Mayorkas, who was testifying Wednesday on Capitol Hill, referenced the images of migrants running from federal agents on horseback, saying they "correctly and necessarily were met with our nation's horror."
"We are addressing this with tremendous speed and with tremendous force. ... The facts will drive the actions that we take, we ourselves will pull no punches, and we need to conduct this investigation thoroughly, but very quickly. It will be completed in days, not weeks."
Much of the scrutiny at Wednesday's hearing came from fellow Democrats, with many demanding strong action from the department.
"I know that you're investigating it, but I tell you there's under no circumstances that those individuals ought to be able to interact with other human beings ever again. They need to be released, and they need to be held accountable," Rep. Bonnie Watson Coleman (D-N.J.) said after reading a passage welcoming migrants from the poem engraved on the Statue of Liberty.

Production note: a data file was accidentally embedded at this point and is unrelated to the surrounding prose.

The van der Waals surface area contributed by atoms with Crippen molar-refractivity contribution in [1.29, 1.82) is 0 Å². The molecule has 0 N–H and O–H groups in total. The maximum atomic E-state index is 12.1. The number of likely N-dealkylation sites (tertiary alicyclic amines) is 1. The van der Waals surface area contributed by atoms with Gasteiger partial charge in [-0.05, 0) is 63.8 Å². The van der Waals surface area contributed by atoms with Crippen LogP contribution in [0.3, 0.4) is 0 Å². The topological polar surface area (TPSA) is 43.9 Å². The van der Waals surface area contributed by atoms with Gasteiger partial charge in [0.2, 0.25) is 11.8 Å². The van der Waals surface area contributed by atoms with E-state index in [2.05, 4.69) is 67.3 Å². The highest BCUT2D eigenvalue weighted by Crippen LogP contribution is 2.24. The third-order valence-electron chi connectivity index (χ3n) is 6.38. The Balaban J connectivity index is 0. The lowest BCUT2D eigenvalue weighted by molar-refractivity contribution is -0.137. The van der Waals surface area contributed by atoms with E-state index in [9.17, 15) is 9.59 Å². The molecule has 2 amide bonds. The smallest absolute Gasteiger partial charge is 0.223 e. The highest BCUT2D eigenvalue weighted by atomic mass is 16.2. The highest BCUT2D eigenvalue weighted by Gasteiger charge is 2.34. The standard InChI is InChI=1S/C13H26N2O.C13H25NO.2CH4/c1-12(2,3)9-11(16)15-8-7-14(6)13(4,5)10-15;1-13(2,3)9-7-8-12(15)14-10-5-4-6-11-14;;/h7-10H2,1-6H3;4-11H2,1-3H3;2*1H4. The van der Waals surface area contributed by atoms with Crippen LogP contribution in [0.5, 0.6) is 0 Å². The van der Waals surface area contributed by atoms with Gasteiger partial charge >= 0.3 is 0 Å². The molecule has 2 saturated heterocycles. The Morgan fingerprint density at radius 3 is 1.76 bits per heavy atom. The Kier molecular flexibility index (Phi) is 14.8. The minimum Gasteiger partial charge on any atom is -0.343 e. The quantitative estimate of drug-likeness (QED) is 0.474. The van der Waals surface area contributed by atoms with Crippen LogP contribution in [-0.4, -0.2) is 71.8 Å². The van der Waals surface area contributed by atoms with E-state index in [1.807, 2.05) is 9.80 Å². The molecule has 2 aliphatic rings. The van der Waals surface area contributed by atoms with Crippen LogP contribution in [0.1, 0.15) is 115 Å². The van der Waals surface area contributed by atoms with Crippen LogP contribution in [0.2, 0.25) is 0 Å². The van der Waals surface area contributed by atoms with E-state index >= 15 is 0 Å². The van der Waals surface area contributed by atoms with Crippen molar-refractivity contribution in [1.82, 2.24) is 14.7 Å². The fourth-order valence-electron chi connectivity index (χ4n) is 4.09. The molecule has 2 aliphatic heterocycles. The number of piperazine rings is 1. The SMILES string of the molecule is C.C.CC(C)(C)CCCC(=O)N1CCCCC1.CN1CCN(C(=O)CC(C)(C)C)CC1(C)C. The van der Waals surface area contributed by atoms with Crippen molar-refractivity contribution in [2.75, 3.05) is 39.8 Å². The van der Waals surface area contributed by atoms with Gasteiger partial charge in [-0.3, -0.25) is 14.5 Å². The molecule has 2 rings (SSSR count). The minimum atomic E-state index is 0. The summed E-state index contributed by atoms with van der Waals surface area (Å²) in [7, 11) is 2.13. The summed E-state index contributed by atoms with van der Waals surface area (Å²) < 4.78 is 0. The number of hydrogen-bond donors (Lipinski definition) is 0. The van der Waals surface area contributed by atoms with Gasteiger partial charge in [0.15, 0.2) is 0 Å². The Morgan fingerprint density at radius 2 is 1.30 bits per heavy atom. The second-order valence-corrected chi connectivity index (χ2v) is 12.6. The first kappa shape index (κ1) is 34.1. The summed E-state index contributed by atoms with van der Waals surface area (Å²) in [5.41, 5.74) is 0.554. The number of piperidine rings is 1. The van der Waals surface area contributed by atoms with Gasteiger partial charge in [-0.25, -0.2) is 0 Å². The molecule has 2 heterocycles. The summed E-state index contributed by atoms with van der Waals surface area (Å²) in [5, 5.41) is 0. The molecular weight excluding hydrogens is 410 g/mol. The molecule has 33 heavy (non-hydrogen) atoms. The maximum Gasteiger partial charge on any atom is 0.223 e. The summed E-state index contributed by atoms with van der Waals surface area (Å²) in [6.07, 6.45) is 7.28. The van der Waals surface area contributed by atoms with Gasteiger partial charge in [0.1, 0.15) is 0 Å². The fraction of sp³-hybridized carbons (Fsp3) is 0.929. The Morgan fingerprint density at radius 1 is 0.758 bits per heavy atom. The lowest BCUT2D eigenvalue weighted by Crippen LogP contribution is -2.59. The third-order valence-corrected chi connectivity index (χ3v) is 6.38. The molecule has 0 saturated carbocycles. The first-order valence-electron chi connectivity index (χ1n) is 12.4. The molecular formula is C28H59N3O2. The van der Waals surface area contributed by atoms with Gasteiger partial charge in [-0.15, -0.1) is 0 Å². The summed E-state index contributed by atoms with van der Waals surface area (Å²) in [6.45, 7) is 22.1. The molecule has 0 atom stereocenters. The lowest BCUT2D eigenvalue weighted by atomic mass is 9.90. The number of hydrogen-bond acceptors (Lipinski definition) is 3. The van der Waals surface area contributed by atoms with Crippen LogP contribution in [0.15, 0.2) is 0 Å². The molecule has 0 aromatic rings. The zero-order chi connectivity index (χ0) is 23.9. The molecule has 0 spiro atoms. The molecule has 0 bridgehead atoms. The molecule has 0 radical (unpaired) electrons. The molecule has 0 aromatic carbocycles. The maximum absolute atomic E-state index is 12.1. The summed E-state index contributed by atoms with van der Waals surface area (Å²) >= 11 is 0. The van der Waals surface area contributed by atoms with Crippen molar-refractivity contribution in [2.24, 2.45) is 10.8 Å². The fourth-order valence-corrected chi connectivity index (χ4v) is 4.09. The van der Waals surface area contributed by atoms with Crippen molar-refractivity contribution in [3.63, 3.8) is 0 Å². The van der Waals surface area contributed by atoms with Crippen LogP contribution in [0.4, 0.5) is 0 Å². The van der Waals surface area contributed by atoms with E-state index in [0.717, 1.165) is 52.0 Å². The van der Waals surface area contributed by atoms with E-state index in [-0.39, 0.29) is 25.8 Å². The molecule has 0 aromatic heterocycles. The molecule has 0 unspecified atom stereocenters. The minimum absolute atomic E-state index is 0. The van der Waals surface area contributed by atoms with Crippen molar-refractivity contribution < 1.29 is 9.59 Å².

Rep. Al Green (D-Texas) noted the disparity between the recent incidents and the treatment of Haitians who entered the U.S. before July who were granted Temporary Protected Status (TPS) and allowed to remain in the U.S. due to conditions in Haiti.
How did so many Haitian immigrants end up at the southern US border?
Border Patrol Chief Raul Ortiz said Sunday 3,300 migrants have been removed from the Del Rio Camp either to planes or detention centers since Friday.But how did these Haitian migrants make their way to Texas instead of entering from Florida — a state that's closer to the Caribbean nation?